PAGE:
Earlier this month, Ethereum implemented a major update to its platform that reconfigures much of its tokenomics. The implementation was successful and is a clear sign that the world’s second-largest blockchain project has the capacity to evolve and stay relevant as the industry matures.
Here’s a look at how complicated this hard fork was and what lies ahead for the Ethereum community.
A complicated hard fork
Ethereum’s volatile fees and network congestion have been plaguing the user experience for years. Some critics argued that Ethereum was simply too big and slow to make necessary upgrades that would effectively address these issues. The successful implementation of the so-called “London” hard fork this month dispels those criticisms, but only to a degree.
For one, the new fee mechanism isn’t really straightforward. “It adds a lot of complexity to the fee logic, but it’s an interesting approach that could potentially stabilize the fee dynamics,” Nic Carter of Castle Island Ventures told reporters. The complexity could have been justified if gas fees had plummeted, but they haven’t. The average fee is around 43 gwei at the time of writing and Uniswap transactions can cost as much as $25.
Despite the fees and added complexity, the hard fork has achieved one of its primary goals – introducing deflation. Since the upgrade, 53,468.04 ETH have been burned, compared to net issuance of 98,457.52 ETH. This has limited the supply of new ETH on the network and paved the way for an upcoming transition to proof-of-stake.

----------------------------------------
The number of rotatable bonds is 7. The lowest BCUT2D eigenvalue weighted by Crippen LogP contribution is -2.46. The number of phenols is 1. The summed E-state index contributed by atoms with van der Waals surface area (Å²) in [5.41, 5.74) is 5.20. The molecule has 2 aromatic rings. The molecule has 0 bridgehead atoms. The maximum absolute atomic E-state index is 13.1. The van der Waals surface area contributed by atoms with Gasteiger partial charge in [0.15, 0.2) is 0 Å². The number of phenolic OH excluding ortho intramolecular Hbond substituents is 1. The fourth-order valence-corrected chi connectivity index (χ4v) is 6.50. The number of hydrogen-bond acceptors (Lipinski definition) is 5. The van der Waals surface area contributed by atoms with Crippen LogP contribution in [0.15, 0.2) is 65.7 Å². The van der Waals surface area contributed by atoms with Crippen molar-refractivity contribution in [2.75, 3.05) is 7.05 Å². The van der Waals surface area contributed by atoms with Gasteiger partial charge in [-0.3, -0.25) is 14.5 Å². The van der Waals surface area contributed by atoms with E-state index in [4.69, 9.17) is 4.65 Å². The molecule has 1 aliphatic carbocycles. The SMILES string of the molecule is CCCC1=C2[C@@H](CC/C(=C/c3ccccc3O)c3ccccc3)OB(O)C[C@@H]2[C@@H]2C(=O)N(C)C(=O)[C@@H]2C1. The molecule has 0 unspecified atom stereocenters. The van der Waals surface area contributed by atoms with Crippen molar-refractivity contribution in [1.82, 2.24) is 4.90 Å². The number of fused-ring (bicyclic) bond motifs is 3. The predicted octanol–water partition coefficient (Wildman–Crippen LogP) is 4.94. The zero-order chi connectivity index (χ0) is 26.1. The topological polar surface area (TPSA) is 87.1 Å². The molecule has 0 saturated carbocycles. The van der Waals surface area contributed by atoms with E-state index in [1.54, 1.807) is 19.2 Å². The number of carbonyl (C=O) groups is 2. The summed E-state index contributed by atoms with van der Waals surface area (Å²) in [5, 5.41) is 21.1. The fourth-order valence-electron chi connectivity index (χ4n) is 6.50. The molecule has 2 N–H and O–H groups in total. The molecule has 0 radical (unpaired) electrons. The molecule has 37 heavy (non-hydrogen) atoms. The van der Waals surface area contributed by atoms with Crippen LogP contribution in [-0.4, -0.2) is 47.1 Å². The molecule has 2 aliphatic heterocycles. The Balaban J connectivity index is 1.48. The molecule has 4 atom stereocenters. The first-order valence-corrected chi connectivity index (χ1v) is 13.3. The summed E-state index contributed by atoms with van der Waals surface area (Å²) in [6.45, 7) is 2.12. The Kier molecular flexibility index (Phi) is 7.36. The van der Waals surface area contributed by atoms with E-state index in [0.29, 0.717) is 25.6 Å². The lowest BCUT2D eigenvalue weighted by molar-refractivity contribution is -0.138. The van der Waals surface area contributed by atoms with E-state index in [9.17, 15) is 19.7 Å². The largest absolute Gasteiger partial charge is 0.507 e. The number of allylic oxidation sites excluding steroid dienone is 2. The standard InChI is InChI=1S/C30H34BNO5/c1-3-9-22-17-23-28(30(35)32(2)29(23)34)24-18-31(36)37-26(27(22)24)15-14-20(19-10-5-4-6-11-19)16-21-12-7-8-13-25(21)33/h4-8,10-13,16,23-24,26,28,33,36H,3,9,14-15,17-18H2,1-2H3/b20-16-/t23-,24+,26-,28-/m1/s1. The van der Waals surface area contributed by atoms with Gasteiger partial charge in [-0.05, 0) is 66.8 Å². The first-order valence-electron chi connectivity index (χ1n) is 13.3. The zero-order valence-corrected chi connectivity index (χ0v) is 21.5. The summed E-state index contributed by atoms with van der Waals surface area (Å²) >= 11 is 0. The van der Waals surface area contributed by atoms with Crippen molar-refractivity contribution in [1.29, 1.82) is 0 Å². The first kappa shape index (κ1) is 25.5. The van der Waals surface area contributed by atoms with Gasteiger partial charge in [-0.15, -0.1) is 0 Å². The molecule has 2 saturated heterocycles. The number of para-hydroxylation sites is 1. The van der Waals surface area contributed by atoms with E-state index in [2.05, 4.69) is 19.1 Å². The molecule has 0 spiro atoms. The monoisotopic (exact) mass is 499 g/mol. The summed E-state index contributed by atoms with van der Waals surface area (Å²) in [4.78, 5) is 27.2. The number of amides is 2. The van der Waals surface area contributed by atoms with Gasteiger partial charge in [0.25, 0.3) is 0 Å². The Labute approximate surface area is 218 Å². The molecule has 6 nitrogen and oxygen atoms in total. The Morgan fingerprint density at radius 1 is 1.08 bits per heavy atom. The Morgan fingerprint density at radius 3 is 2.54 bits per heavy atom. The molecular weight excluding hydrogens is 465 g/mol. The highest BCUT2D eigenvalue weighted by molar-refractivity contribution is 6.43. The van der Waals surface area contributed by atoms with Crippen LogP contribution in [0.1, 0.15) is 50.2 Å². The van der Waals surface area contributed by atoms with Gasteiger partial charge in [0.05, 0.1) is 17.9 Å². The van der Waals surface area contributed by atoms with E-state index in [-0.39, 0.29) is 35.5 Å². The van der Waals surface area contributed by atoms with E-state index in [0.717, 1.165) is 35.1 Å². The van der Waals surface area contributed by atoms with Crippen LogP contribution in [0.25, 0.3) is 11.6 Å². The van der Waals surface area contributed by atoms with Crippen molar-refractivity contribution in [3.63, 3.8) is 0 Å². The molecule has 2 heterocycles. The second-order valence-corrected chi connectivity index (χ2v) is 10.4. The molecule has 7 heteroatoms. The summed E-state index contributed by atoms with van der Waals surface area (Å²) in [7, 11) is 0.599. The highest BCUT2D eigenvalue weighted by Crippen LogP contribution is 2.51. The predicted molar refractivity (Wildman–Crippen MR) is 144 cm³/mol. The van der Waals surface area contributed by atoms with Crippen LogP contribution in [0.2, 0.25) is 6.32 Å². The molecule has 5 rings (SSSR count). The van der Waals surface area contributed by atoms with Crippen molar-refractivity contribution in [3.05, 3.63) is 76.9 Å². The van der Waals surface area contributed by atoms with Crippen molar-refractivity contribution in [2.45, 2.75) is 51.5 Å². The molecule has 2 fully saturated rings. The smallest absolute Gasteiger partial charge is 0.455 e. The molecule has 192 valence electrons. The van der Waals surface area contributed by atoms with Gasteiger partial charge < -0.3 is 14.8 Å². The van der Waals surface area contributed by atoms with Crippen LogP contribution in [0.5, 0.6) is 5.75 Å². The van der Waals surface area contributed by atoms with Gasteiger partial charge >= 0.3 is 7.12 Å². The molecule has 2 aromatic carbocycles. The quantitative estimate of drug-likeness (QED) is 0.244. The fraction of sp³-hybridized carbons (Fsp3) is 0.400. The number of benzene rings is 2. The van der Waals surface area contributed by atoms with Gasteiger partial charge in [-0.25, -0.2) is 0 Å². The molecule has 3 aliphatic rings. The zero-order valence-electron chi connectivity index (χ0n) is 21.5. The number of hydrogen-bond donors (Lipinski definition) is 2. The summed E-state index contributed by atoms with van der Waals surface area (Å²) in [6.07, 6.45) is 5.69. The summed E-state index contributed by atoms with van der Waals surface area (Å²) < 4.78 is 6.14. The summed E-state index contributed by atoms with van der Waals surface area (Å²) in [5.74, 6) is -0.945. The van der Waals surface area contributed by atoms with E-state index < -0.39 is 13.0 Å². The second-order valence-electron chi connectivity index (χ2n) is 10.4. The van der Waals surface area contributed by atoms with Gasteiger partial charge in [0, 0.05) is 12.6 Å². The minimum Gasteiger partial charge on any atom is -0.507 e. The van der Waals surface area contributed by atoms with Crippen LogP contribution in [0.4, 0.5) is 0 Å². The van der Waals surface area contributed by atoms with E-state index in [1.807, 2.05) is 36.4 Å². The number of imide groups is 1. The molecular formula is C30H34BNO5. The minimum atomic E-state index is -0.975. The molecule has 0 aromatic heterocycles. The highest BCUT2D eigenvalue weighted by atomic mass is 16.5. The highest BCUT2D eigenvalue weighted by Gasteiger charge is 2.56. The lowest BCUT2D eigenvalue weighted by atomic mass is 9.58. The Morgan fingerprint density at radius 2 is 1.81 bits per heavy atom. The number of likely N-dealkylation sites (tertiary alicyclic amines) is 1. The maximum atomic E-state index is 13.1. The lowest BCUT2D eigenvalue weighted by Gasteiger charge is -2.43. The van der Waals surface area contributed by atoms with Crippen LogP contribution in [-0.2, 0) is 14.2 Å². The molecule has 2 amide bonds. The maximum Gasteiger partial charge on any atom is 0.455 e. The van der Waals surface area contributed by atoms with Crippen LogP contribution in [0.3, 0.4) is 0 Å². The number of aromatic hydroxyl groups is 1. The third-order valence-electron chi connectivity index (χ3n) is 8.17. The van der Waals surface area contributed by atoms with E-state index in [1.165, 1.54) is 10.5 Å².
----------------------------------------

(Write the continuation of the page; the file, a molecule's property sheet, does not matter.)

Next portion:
Ethereum’s upcoming major upgrades
While Ethereum Improvement Proposal 1559 or EIP 1559 caught all the attention, the London hard fork also implemented several other upgrades to the network. One of which was EIP-3554 – a proposal to delay the difficulty bomb detonation to December 2021. In other words, by the end of the year ETH will become impossible to mine because the network will make it too difficult to do so. The network will have completed a transition to proof-of-stake by then, which is currently being tested.
This upcoming set of upgrades is known as ETH 2.0. If it’s as seamless and successful as the London hard fork, the Ethereum network could soon be far more scalable and energy efficient.
Ethereum’s major upgrade was pulled off successfully. Although the impact on fees hasn’t been as significant as expected, the fact that the development team could pull off such a complicated procedure seamlessly proves the network’s flexibility.
The upcoming ETH 2.0 upgrades could revolutionize the network even further. Users, investors and developers can be much more confident in upcoming upgrades given the seamless implementation of this recent hard fork. The ability to evolve could help the digital assets industry stave off disruption or obsolescence.